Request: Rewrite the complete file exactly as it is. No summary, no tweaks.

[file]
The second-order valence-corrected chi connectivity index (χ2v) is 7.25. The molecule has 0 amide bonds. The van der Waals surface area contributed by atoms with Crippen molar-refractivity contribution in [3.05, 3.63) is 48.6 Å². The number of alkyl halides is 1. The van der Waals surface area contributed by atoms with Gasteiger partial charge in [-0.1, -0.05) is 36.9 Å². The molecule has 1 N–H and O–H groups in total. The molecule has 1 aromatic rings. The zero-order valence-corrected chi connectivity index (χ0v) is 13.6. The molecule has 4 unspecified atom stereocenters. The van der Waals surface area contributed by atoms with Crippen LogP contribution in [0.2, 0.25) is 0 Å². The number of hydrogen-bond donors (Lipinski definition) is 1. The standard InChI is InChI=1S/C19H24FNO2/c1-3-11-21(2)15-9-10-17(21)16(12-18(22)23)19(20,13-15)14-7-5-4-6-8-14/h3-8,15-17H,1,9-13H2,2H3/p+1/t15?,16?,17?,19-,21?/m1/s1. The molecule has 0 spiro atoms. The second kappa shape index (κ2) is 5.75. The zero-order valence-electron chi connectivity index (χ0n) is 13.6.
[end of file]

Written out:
The second-order valence-corrected chi connectivity index (χ2v) is 7.25. The molecule has 0 amide bonds. The van der Waals surface area contributed by atoms with Crippen molar-refractivity contribution in [3.05, 3.63) is 48.6 Å². The number of alkyl halides is 1. The van der Waals surface area contributed by atoms with Gasteiger partial charge in [-0.1, -0.05) is 36.9 Å². The molecule has 1 N–H and O–H groups in total. The molecule has 1 aromatic rings. The zero-order valence-corrected chi connectivity index (χ0v) is 13.6. The molecule has 4 unspecified atom stereocenters. The van der Waals surface area contributed by atoms with Crippen LogP contribution in [0.2, 0.25) is 0 Å². The number of hydrogen-bond donors (Lipinski definition) is 1. The standard InChI is InChI=1S/C19H24FNO2/c1-3-11-21(2)15-9-10-17(21)16(12-18(22)23)19(20,13-15)14-7-5-4-6-8-14/h3-8,15-17H,1,9-13H2,2H3/p+1/t15?,16?,17?,19-,21?/m1/s1. The molecule has 0 spiro atoms. The second kappa shape index (κ2) is 5.75. The zero-order valence-electron chi connectivity index (χ0n) is 13.6.